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Prince Darashikoh: His Understanding of Relationship Between Islam and Hinduism

Mughal King Shah Jahan’s son, Darashikoh, is remembered for his notable contributions to Indian philosophy and literature. A major part of his works seemingly shape the understanding of the Indian philosophy and specifically the relationship between Islam and Hinduism in his understanding.

Credits: Prahlad Bubbar

Darashikoh has described the unity of Kufr and Islam and temple and mosque in the case of Sakinat al-Awliya as follows:

“Praise be to the one God who has waved on His face the two tresses of Islam and disbelief opposed to each other. Not any one of them causes a veil to beautify His face.” He wrote in connection with Islamic Sufism and Vedanta: “The difference between Sufism and Vedanta is only of words; there is no difference in meaning. So I made them compatible.”

The Persian text of Majma-ul-Bahrain was translated into English by Maulvi Mahfouz-ul-Haq and published by the Asiatic Society of Calcutta in 1929. In 1335 Hijri, Syed Muhammad Reza Jalali Naini edited and published it from Tehran. In 1929, Sheikh Ahmad Jafari translated this book into Arabic.

This book was written by Darashikoh at a time when his consciousness had matured. He described Islam and Hinduism as two currents of the same ocean and tried to unite them. He believes that the difference between the philosophies of Islamic Sufism and Vedanta is merely verbal. The followers of Tawheed, i.e., Monotheism, can reach the destination of Haqq or Satya through whichever of these two paths they follow. After the publication of the same book, fatwas were imposed on Darashikoh, declaring him to be a disbeliever who had turned away from Islam. It was also alleged that he was influenced by Hindu philosophy, mathematics, and astrology, i.e., Ganit and Jyotish, to such an extent that he started giving them priority over the Quranic teachings and sciences.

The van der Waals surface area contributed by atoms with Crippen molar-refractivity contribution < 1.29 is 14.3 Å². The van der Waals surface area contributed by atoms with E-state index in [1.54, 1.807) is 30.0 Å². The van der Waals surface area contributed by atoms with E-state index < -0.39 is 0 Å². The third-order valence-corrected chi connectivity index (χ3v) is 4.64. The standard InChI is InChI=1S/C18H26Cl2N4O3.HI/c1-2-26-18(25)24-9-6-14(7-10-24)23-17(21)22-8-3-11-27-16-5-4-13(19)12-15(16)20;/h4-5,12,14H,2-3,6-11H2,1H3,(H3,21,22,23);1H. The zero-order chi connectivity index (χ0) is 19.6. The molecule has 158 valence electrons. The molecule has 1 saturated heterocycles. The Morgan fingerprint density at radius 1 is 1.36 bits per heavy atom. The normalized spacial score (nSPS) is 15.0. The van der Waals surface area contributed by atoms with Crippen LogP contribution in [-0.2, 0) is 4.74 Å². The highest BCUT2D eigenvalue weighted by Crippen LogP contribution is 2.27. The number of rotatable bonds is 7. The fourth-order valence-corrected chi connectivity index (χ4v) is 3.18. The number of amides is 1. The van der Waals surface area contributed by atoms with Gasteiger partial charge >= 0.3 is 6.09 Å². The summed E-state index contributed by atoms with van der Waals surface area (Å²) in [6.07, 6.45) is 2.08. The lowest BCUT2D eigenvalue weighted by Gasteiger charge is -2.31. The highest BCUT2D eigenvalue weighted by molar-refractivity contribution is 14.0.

Apart from these books, there are some other books translated by him or by his court scholars. The most notable book among them is ‘Sirr-i-Akbar‘, which is a Persian translation of fifty chapters of Upnishad by Darashikoh, with the help of Pandits of Benares. In the beginning of this book, unlike his other books, instead of writing Bismillah al-Rahman-al-Rahim, he has given a picture of Ganesha. In the preface, explaining the authorship of the book, it is written that:

“Allegories are used everywhere in the Qur’an. Therefore, subtle points about monotheism come to the mind, and a thirst arises in the heart. So I started studying all the divine books and came to the conclusion that explanations of all the divine philosophies and Qur’anic summaries could only be found in the Hindu scriptures. The research revealed that before the Qur’an, there were four divine books in India: the Rigveda, the Samaveda, the Atharveda, and the Yajarveda. The things that are not found in the existing Psalms, Torah, and Gospels are found in these books. These orders and teachings were revealed to the greatest prophet of that time, Brahma, i.e., Adam Safiullah, as is evident from these books. The prophets of that time have separated them and written commentaries on them in detail. I desired to translate Upanishad word for word, which is the treasure of Tawheed, to understand the secret why this group keeps it hidden from the people of Islam. I selflessly translated it in 1067 A.H., and the complex, deep, and difficult matters concerning monotheism, which I sought but could not solve, became known through this ancient book, which is undoubtedly the first heavenly book. It is a book and the source of the Sea of Tawheed; it is ancient; a verse of the Holy Qur’an; and a commentary.”